Let me cut off one objection really quickly. One might object that unicorns do not exist, and yet have properties, such as having one horn. It is not true to say that unicorns possess the property of having one horn. When we say that unicorns have one horn, what we really mean is that if unicorns had existed, they would have one horn.
We can also define great-making and lesser-making properties as follows. A great-making property is a property that a being would need to have in order to be a Maximally Great Being.
Obviously, the four properties just mentioned are Great-Making properties. These omni properties entail other properties, such as knowledge, will, potency, love, and many others. They also entail properties such as "being self-identical" which all things have. This makes the new formulation less intuitive. We do not think of "being self-identical" as a great-making property, but there is nothing incoherent in saying that it is so. We can then run a more efficient version of the Modal Perfection Argument, and one that does not even need Lesser-Making properties.
Advance Warning to Skeptics
Since the Modal Perfection Argument is valid, the only way to deny the conclusion rationally is to deny one of the three premises. As Marianne Talbot is fond of saying, it is not enough to fold your arms and say that you just think a premise is false, and that you are unconvinced. Philosophy is not concerned with your personal feelings or opinions. You need to give an argument for why anyone else should think that the premise is false. Since premises 1 and 3 are tautologies (true by definition), I suggest that the skeptic go after premise 2. But you need an argument for that, and preferably an example of a property that an omnipotent, omniscient, and omnibenevolent being would need to have entailing a property that an omnipotent, omniscient, and omnibenevolent being could not possibly have.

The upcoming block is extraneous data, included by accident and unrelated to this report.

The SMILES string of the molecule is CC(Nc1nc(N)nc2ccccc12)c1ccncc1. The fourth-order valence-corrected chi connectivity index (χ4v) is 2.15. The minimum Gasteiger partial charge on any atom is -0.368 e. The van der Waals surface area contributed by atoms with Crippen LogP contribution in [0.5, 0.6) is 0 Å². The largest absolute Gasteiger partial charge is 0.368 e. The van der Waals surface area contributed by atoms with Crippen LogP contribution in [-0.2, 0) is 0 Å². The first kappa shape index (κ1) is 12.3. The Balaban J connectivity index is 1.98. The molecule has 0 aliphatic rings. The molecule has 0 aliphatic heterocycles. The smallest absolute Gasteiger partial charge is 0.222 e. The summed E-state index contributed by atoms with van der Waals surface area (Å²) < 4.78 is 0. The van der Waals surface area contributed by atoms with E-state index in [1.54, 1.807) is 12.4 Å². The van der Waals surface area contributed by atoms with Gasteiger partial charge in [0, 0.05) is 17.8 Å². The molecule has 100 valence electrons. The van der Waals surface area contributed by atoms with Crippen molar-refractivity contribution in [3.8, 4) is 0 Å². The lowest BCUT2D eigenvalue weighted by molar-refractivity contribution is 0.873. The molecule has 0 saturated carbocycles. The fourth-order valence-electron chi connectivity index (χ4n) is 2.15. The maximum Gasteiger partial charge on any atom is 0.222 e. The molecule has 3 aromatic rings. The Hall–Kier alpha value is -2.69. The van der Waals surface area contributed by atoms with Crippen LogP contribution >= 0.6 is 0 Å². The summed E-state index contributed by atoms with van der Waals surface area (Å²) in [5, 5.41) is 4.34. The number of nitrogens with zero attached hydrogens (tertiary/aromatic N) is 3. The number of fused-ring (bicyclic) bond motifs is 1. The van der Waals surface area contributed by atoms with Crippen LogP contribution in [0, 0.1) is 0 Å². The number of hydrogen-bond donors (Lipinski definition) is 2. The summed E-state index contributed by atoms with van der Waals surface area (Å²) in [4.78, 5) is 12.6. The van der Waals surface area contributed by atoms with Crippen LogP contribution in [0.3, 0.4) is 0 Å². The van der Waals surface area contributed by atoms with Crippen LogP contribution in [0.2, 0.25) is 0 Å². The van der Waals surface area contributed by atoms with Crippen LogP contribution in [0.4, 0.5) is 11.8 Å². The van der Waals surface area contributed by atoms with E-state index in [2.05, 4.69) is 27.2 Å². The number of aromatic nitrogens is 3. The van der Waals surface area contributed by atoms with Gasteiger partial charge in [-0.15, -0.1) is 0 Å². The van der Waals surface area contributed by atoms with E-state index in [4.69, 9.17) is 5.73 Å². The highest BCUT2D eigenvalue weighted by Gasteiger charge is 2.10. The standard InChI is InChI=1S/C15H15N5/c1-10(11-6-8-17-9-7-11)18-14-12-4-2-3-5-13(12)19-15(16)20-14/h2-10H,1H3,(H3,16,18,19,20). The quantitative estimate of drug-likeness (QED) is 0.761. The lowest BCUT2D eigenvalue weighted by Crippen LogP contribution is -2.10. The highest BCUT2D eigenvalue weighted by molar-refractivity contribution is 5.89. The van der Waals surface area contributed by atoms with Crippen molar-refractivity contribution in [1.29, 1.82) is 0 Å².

The Modal Perfection Argument
1. Maximal Greatness is a great-making property
2. If a property is a Great-Making property, its negation is the lack of a Great-Making property
3. A Great-making property do not entail the lack of a Great-Making property
Premise 1 is a tautology. It states that the property of having the properties of omniscience, omnipotence, and omnibenevolence in every possible world is itself essential for a being to have omniscience, omnipotence, and omnibenevolence in every possible world.
Premise 2 is a tautology. If a property is essential to being a Maximally Great Being, then by definition, a Maximally Great Being cannot lack this property.
Premise 3 is not a tautology, but it seems virtually impossible to deny. If we say that great-making property entailed the lack of a great-making property, we are saying that a property that a Maximally Great Being would need to have in order to be a Maximally Great Being entails the lack of another property that a Maximally Great Being must have. How could a property be essential for omniscience and simultaneously entail a property that an omniscient being cannot have?
If it were not possible that a Maximally Great Being exists, then the property of Maximal Greatness would not be instantiated in any object in any possible world. This means that:
Necessarily, if a being has a property, then that being lacks Maximal Greatness.
Which is equivalent to saying that for any property, that property entails the lack of Maximal Greatness.
Which is equivalent to saying that every property entails the lack of Maximal Greatness. By premise 3, this means that no property is a Great-Making property. But we just said that Maximal Greatness (not to mention omnipotence, omniscience, and omnibenevolence) is a Great-Making property.
Therefore, the proposition: "it is not possible that a Maximally Great Being exists" which is equivalent to "it is possible that a Maximally Great Being does not exist" results in a contradiction.